Case study: Nutraceutical blending cycles cut 90% with switch to rotary batch mixing

Feb. 23, 2022
By opting for rotary batch mixing of nutraceutical blends, A&Z Pharmaceutical achieves batch uniformity more quickly than with V-cone blenders.

A&Z Pharmaceutical is a developer, manufacturer and marketer of pharmaceutical products and nutritional supplements based in Hauppauge, New York. With increasing demand for its health and wellness nutraceutical supplements, the company built a 26,700-square-foot wing and production line in Hauppauge dedicated to nutraceutical products that were previously produced at another site. By opting for rotary batch mixing over the V-cone blending employed on the previous lines, A&Z was able to cut blending times on the new production line by more than 90%.

Quantifying differences between two tumble-type mixers

“Chiefly, we needed to uniformly blend dry ingredients without compacting them,” said Marian Vija, director of research and development at A&Z. “We make claims of uniformity for all the active ingredients in our formulations and have to meet those claims in the final product — capsule, tablet and powder drink.” The company also desired shorter mixing cycle times with no product damage or segregation of materials.

The V-cone blenders did the job on the existing calcium and vitamin D production lines, but typically took 45 to 60 minutes per batch to achieve the desired uniformity, prompting A&Z to purchase of a 40-cubic-foot capacity stainless steel model 700-TS-40-SS rotary batch mixer from Munson Machinery, a bulk solids handling and processing equipment supplier based in Utica, NY. The unit contains internal mixing flights that tumble, cut, turn and fold the batch, causing particles to recombine 288 times per minute, achieving batch uniformity in four minutes, or 11 to 15 times faster than the A&Z’s V-cone blenders. The company also gained production flexibility, as the mixer is equally efficient from 100% down to 15% of rated capacity.

A&Z establishes rigid blending protocol

On the production line, an operator starts the empty mixer and uses a drum lift to transfer ingredients from fiber drums into the mixer's stationary inlet in a prescribed order, following the steps in the master batch record.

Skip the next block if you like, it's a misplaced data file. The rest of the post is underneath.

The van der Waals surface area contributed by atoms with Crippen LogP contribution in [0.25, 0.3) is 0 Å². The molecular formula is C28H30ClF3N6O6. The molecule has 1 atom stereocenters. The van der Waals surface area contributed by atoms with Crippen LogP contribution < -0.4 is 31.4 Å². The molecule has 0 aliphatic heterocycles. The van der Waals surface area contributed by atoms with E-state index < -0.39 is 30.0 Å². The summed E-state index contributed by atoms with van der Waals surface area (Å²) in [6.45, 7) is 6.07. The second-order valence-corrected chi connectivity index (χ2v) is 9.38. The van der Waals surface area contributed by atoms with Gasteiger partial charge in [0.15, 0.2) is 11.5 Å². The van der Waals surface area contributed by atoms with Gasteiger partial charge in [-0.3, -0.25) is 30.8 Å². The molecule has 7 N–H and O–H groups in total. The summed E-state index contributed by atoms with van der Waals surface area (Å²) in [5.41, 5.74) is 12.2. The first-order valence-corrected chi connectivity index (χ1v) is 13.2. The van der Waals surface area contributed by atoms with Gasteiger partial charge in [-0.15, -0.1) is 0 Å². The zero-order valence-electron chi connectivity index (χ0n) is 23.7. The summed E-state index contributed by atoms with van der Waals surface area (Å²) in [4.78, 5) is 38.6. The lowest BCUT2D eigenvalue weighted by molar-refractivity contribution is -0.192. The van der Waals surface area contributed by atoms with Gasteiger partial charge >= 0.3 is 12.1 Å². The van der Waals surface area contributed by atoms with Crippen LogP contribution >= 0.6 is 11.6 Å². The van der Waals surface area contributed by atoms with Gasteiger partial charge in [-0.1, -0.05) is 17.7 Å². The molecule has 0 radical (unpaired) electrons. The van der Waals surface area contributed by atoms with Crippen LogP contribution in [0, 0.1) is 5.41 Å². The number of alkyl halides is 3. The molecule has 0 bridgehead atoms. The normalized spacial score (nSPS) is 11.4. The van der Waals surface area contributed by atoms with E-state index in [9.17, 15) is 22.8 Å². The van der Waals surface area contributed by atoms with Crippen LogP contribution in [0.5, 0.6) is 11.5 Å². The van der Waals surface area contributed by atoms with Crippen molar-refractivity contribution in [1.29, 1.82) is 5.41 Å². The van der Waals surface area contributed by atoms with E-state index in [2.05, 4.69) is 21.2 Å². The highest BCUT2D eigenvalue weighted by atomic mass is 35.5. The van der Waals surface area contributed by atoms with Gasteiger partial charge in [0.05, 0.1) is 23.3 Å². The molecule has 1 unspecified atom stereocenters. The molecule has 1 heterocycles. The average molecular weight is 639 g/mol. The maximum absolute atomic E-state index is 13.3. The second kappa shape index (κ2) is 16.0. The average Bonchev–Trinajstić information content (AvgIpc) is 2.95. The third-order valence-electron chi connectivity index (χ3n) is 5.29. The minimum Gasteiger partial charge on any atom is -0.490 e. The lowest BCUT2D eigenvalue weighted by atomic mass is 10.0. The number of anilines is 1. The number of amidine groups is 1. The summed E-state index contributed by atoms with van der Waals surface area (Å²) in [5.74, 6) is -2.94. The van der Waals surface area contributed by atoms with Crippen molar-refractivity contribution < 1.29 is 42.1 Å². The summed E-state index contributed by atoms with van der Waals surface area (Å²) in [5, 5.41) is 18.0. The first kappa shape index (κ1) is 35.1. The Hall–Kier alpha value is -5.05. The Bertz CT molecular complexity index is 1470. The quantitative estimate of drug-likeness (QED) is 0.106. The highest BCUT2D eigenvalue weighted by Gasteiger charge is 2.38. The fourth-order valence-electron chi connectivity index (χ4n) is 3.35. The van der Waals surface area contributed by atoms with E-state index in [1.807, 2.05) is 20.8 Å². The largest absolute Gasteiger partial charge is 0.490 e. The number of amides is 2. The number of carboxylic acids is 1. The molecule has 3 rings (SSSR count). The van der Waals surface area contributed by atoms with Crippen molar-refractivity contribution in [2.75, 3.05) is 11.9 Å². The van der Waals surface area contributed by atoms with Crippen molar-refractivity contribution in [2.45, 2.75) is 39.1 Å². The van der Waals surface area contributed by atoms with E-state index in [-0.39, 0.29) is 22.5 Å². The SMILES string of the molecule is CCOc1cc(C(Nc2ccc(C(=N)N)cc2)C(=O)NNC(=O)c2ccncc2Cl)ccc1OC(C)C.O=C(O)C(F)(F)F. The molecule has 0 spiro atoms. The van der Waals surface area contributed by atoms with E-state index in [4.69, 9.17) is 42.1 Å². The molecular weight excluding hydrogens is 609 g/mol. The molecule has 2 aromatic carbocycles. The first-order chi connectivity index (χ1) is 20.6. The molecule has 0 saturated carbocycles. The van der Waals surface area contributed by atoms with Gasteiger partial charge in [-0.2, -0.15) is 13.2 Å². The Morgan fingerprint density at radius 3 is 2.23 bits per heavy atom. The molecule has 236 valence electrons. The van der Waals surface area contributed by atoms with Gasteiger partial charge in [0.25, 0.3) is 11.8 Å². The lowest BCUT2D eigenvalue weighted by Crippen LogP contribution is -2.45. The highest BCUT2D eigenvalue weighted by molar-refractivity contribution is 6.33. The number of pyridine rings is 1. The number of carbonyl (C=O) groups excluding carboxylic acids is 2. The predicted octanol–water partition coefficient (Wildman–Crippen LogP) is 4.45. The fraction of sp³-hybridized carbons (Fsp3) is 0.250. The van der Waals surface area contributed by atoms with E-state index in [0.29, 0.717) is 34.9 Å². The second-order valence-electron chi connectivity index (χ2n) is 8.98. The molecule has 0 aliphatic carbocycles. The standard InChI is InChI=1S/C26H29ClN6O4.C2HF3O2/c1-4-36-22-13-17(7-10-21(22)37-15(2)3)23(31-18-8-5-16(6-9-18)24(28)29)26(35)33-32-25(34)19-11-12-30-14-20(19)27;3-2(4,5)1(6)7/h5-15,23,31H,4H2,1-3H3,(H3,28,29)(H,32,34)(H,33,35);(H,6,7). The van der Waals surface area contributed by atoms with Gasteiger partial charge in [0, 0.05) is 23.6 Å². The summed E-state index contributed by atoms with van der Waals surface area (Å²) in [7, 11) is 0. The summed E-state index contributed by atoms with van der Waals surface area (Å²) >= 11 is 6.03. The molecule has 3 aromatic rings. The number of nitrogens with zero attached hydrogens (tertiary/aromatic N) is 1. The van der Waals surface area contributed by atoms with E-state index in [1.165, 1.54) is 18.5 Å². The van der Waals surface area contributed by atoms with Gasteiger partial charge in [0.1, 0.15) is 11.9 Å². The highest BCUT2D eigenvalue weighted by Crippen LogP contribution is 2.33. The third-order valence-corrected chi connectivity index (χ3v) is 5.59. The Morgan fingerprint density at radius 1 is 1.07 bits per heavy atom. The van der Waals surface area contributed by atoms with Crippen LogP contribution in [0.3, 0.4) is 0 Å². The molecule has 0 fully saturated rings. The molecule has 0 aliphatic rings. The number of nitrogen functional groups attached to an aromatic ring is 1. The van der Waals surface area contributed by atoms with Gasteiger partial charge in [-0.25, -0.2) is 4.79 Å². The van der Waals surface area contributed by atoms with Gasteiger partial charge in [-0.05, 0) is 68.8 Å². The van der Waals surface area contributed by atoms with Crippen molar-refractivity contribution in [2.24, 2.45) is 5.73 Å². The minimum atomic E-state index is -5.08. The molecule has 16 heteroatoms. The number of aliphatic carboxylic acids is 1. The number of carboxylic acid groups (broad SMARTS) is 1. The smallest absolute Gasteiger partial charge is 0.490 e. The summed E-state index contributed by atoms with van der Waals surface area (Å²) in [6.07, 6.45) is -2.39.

“Half of the time, they are very fluffy materials that would occupy the whole volume of the machine,” said Vija. “So we load them in and add another material to reduce the volume.”  

For formulations intended for tablets or capsules, a dry lubricant such as magnesium stearate powder is added to the ingredients. This is a critical parameter in the mixing procedure, because one gram of magnesium stearate can lubricate 247 to 318 cubic feet of material. Excessive lubricant or overmixing will prevent formulation particles from sticking together during tableting. Adding lubricant extends the mixing time in the rotary batch mixer by about half a minute, versus five minutes in the V-blenders.

“The shorter mixing time makes overmixing and/or over-lubricating less likely,” said Vija.

The blended batch is unloaded into the same fiber drums in which the ingredients arrived. Lined with GMP-compliant plastic bags, the drums are staged beneath the mixer’s discharge gate, and filled as one operator at the control panel adjusts the mixer to rotate slowly, while a second operator positions each fiber drum below the gate.

GMP sanitizing procedure prevents cross contamination

A&Z established a protocol that complies with FDA Good Manufacturing Practices for sanitizing and preventing cross-contamination. Once the mixing vessel is emptied, it is put under vacuum to remove residual dust. Large access doors on opposite sides of the mixing vessel are then opened and any remaining product vacuumed, after which the interior is pressure washed with hot water, and the vessel is rotated for several minutes. After the water is drained, a hot-water cleaning solution is added, and the mixer is rotated for several additional minutes. That solution is removed, and the interior is again hosed down and drained and/or softly brushed as necessary. For a final rinse, hot water is added, and the blender is rotated for several minutes and then drained. One liter of 70% isopropyl alcohol is added, then the mixer is rotated 10 times and drained. This step is then repeated, after which the mixer is dried under vacuum for two hours and is ready for another cycle.

The large doors of the vessel allow unobstructed access for cleaning and visual inspection of all product contact surfaces, which Vija says can be accomplished without moving the drum.

Results predetermined through laboratory testing

Actual A&Z nutraceutical ingredients were tested at the supplier’s facility using a laboratory-sized rotary batch mini mixer, with four minutes established as the optimum mixing time. A&Z also performed content uniformity studies on commercial batches made in the rotary batch mixer in production. “We obtained excellent results: uniformity and a good mixing procedure,” said Vija. “The blends are suitably robust for compressing and encapsulation.”

Stephen J. Knauth is the marketing and technical manager for Munson Machinery Co., Inc. Established in 1823, Munson Machinery is a world leader in mixers, blenders and size reduction equipment for bulk solid materials. Munson offers 17 high-performance equipment lines, each with numerous models to meet specialized requirements in the chemical, pharmaceutical, nutritional, food, coffee/tea, refractories, powder metal and other industries.

Munson Machinery

www.munsonmachinery.com